It shouldn’t be a shocker that an international feature from Asghar Farhadi has entered the awards conversation with the vivacious and flavorful “A Hero.” How the Iranian filmmaker chooses to frame his stories has always been compelling, and it’s a quality that has been overlooked by the Academy in his tenure. Perhaps, this could be his ticket to an overdue directing nomination.

The film tells the story of Rahim (Amir Jadidi), who is in prison for a debt that he was unable to pay. During a two-day leave, an act of kindness provides Rahim with an opportunity to convince his creditor to withdraw the complaint so he can go free, but not everything goes as planned.

Farhadi, who serves as the writer, director and producer of “A Hero,” is one of the most assured filmmakers working in our industry. He knows exactly what type of films he wants to create, and the Academy has responded with two Oscars for his past international submissions — “A Separation” (2011) and “The Salesman” (2016) — the former of which was also nominated for original screenplay. If Iran chooses to submit the Persian-language entry for the Academy Awards, he could be in line to win the third statue for his native land, which would put him one short of the record held by Italian filmmaker Federico Fellini, who directed four winning movies during his lifetime. With the backing of a distributor like Amazon Studios putting muscle behind the film, they could tap into the pocket of the Academy that loves a story that explores themes like honor and redemption.

However, a technical yet sad fact is that Farhadi is not an Oscar winner. Though two of his past films — “A Separation” (2011) and “The Salesman” (2016) — have both won for best international feature, per the Academy Awards rules, the award is not presented to a specific individual, despite it typically accepted by the filmmaker on stage. Instead, it’s considered an award for the submitting country. If it weren’t for his surprising and deserving nomination for original screenplay in 2011, he still would be without a nomination. This explains why a filmmaker like Alfonso Cuarón only has four nominations for “Roma” (2019) and not five, which would have been one short of the Walt Disney record of six. This rule also differs from the BAFTA Awards, which gives the distinction to the producer and director. The Academy Board of Governors should consider amending the rules.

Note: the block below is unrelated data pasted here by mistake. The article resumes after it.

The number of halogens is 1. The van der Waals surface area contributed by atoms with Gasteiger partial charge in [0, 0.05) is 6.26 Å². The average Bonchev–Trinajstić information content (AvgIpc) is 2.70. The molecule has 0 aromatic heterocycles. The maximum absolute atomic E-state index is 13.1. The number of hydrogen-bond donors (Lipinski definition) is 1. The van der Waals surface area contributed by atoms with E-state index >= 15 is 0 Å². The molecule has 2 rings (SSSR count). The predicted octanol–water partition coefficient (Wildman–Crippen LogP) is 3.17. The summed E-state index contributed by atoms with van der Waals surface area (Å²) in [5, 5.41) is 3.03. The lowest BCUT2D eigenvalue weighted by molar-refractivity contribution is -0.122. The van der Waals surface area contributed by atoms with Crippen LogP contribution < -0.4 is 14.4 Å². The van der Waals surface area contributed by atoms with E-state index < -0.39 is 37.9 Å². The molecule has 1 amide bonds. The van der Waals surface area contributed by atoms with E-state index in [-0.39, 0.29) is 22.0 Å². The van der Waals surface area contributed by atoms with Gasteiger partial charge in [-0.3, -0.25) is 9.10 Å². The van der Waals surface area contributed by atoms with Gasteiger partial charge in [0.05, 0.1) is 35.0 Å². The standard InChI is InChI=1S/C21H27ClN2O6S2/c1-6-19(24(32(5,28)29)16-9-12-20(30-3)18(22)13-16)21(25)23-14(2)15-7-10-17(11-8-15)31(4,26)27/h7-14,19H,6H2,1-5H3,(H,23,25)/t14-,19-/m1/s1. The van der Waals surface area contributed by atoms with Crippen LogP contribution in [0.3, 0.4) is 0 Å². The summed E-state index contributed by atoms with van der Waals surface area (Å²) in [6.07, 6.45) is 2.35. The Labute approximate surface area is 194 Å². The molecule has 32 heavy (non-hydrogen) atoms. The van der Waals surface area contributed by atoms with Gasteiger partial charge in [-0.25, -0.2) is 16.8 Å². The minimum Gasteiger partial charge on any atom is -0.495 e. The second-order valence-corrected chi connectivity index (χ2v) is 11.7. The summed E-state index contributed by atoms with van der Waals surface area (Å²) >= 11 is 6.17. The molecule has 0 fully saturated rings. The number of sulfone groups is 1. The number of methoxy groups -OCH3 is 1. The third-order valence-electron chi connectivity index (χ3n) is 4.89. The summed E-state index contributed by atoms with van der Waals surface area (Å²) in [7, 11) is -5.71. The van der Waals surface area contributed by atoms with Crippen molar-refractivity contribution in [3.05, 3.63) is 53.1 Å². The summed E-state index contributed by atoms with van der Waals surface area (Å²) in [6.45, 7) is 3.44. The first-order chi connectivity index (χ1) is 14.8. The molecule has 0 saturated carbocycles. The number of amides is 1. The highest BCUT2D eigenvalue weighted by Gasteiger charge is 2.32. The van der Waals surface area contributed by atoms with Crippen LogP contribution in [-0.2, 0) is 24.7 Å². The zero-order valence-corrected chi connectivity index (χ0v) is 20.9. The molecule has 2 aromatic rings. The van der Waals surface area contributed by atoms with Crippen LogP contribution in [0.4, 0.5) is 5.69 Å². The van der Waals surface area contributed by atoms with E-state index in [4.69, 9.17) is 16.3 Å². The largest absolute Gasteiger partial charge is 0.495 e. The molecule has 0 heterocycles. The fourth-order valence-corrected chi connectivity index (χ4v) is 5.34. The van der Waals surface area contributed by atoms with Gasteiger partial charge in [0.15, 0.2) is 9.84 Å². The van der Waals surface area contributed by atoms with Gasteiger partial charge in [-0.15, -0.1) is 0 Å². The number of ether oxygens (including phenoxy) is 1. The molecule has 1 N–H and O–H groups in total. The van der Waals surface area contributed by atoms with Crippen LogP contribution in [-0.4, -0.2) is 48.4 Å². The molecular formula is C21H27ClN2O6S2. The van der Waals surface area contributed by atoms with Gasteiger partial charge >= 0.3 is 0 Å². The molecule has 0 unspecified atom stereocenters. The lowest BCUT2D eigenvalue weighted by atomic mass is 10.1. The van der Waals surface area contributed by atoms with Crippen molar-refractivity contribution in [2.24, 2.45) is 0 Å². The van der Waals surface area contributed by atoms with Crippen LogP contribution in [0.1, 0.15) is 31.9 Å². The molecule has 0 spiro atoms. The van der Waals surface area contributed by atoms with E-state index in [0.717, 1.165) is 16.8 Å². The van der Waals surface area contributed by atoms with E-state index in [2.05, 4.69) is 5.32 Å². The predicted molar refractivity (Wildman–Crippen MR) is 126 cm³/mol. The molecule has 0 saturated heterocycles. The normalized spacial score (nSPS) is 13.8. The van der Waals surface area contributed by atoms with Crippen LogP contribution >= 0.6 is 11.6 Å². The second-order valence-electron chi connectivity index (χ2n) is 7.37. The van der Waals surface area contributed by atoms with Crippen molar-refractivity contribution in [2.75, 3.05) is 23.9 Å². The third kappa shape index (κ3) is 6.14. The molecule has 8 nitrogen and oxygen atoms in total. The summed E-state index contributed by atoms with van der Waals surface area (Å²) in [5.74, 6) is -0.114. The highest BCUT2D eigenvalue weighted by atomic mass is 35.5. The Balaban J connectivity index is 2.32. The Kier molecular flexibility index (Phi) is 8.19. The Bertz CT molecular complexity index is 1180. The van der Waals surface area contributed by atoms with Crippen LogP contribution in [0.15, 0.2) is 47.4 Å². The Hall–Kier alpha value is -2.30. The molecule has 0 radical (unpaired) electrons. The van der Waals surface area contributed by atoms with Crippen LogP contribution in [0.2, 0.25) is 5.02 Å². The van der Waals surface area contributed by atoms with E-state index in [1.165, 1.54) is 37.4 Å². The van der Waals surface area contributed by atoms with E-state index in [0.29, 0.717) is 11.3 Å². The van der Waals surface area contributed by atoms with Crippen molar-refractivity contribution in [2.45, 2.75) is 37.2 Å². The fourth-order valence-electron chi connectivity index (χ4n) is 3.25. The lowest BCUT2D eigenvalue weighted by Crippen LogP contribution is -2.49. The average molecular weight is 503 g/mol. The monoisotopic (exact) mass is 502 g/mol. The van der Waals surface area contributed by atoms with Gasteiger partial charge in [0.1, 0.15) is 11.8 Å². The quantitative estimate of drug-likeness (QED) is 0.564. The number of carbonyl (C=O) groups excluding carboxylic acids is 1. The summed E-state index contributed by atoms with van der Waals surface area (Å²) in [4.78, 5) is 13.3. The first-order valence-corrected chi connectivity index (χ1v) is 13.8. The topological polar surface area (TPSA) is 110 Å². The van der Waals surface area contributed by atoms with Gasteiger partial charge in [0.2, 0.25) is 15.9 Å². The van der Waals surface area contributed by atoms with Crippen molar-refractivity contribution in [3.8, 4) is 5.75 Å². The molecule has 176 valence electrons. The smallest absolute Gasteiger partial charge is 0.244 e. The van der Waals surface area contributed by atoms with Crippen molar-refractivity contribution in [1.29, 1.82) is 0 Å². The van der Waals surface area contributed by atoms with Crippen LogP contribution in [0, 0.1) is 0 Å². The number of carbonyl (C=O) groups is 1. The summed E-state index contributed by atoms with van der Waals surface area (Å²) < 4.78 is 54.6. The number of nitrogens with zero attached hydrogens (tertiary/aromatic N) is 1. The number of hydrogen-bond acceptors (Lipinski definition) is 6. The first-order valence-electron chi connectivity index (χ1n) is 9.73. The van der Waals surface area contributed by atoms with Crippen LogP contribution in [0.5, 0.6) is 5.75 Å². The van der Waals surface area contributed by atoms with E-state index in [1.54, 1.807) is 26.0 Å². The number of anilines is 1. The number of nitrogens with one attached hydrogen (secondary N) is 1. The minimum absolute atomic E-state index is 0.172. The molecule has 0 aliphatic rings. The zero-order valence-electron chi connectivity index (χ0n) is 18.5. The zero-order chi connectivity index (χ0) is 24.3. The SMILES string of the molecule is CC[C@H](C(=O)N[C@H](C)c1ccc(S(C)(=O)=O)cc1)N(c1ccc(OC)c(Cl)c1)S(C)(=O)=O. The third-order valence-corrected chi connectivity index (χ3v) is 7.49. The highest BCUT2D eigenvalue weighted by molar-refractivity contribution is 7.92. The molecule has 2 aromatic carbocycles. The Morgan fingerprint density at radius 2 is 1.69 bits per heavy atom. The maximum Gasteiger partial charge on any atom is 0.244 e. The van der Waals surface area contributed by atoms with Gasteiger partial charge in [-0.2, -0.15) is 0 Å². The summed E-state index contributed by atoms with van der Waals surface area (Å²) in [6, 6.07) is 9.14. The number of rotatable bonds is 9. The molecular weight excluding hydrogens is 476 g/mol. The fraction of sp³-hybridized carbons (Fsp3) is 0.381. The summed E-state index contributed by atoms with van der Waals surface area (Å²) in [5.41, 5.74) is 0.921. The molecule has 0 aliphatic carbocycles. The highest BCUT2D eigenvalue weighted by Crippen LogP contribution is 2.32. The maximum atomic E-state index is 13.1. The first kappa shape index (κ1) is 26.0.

So, what are the awards chances for “A Hero” outside of the international feature category, if any?

There have been 34 occurrences of filmmakers of non-English language films getting a best director nomination, beginning with Fellini for “La Dolce Vita” (1961). Since the expansion of the best picture field in 2009, there have been six — Michael Haneke (“Amour”), Cuarón (“Roma”), Pawel Pawlikowski (“Cold War”), Bong Joon-ho (“Parasite”), Lee Isaac Chung (“Minari”) and Thomas Vinterberg (“Another Round”). Pawlikowski and Vinterberg made their respective lineups both without their films being nominated for best picture, and another foreign language director alongside them. As Farhadi’s career continues to challenge itself in terms of scope and narrative themes, “A Hero” makes a compelling case for his first nom in director, even if the film may have a more laborious time making the wider field lineup. Better known as the “lone director,” we’ve seen them multiple times in Oscar history with Pedro Almodóvar (“Talk to Her”), Fernando Meirelles (“City of God”) and Julian Schnabel (“The Diving Bell and the Butterfly”). Farhadi could join those ranks if it picks up enough traction.

Jadidi, who plays the sentimental and intriguing Rahim, delivers, hands down, one of the best performances this year yet. Totally committed, Jadidi exercises a dynamic range of emotion and knows his sensibilities as an actor, and it’s something the acting branch would be wise to consider for attention. However, as history has constantly shown, the one-inch subtitles tend to keep a distance between members and their ballots. Even when “Parasite” beat the 92-year odds to win best picture, the first foreign-language film to do so, it did it without any acting nominations. In AMPAS history, only six performances have won for being mostly or solely spoken in another language, and sadly, none of them were Farsi. I’ll always want to challenge the Academy to look beyond the confines of what’s easy and expose themselves to different works, or ones they don’t typically seek out. They might surprise themselves, and Jadidi is an invigorating turn that will move viewers if given a chance.

The original screenplay could prove to be more difficult to navigate at 50,000 feet and a guaranteed 10 best picture nominees ahead. In the two years of the guaranteed 10, “The Messenger” (2009) and “Another Year” (2010) found their way into the field, and sliding scale years offered enough wiggle room, including Farhadi himself. I would love to see the cinematographers, Ali Ghazi and Arash Ramezani, plead their case for voters, especially with a final shot that is sensationally framed, bringing the entire tale to a resounding conclusion.

“A Hero” making its bow in Cannes is a good start, and we’ll see how the rest of the fall festivals shakeup, especially if it makes stops at prestigious awards jump-offs like Venice and Telluride. Then, we’ll see where it all lands with Oscar.